Beijing bi-literacy, continued

Syz recently posted an image from a gravestone in Beijing. Emblazoned atop the stone was a word in Arabic, written in what is known in Arabic as Sini script (خط صيني) which really just means Chinese script. The calligraphic style is found throughout China anywhere Hui Muslims live. It ornaments mosques and memorials as mentioned, but also restaurants and the grill of your local chuarwalla.

In the case of Syz’s photo, the script lends a particularly Islamic touch to a gravestone that might otherwise be missed as that of a Muslim.

The Arabic reads غُفْرَانَك ġufrānak, from the verb root غفر ġ-f-r meaning to forgive, with ان -an- marking it as a verb and ك -k marking it as second person possessive, thus translating as “Your forgiveness”, as in “begging Your”. The “You” in this case refers to God. In other words, please, God, forgive me for any mis-steps I may have taken in my life. The root shows up as well in the common phrase إستغفاراللَّه. But enough on Arabic morphology. Permit me a a quick digression into the realms of theology and identity.

There’s this notion among Muslims worldwide that Arabic is the language of God. This because it is the language of the Qur’an and regardless of if this is or is not the case (i.e. it being the language of God), you can’t argue against the notion existing among many Muslims. It’s like Latin to Catholicism in the post-Vatican II world.

As a result we see Arabic thrown around in this way, despite the fact that the person upon whose gravestone it sits may have had very little understanding of the language. Every Uyghur restaurant in Shanghai has بسم الله الرحمن الرحيم written above the door, as do Hui and faux-Hui restaurants. Sini calligraphy is framed on the walls of every Huí Huí Guōtiē 回回锅贴¹ where not a one of the servers knows which set of syllables links to which collection of squiggles.

I remember a lunch with a Syrian gentlemen in Nanjing a few years back. He was lamenting the state of Islamic education in China, where even during Ramadan the workers at the local Hui 兰州拉面² restaurant were kicking back at noon with glasses of Jīnlíng Píjiǔ 金陵啤酒³. White caps make for good noodle business, plain and simple.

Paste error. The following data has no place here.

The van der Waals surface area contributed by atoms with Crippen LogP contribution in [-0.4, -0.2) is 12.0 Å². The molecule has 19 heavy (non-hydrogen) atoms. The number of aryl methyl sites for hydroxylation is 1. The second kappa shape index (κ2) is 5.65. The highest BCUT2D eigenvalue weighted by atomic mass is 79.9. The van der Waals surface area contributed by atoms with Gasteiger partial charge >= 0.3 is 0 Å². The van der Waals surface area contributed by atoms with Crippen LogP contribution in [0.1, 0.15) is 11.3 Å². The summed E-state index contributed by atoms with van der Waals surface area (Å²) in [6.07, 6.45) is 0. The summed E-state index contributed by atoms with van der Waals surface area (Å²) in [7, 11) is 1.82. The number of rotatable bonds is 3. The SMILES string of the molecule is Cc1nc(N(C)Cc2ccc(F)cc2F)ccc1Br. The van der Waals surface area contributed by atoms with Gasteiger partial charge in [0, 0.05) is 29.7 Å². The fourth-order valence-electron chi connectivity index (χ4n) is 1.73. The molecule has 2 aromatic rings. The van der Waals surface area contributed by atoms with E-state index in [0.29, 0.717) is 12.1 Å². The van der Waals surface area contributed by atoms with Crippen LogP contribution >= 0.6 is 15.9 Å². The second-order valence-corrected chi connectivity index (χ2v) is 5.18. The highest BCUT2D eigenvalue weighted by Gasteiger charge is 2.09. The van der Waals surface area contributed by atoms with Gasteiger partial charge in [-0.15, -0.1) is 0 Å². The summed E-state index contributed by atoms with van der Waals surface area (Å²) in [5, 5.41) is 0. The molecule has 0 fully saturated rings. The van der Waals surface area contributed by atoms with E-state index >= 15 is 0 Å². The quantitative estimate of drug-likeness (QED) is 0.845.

We’ve written here before about Foreign being written on packaging. I’ve written about Arabic in particular. But this is something different. Here it’s a quiet enforcement of group identity in a place where non-Han group identity isn’t exactly embraced.

They could have written something like 求祢饶恕我的过错. That would have communicated something to the passers-by. But this was never about the passers-by.

شكرا لك يا إسراء لمساعدة

– – –
1. The best guotie dumpling restaurant in the world. Only in Jiangsu Changhzou.
2. Lánzhōu lāmiàn. That “Muslim” noodle joint you pass on the way to class.
3. Nanjing’s locally made beer, Jinling being the name of the city under the Chǔ (楚國)

One response to “Beijing bi-literacy, continued”

  1. Alexis says:

    I love reading these posts about Beijing bi-literacy. Anyway, just wanted to say your footnote about “Lanzhou lamian” was hilarious. My friends and I loved our local “Muslim” noodle shop. We went there all the time! The guys who worked there were pretty young, and always seemed serious when we came by, so our goal while living there was to make them smile. We finally managed to near the end of our stay. Best noodles in the world.

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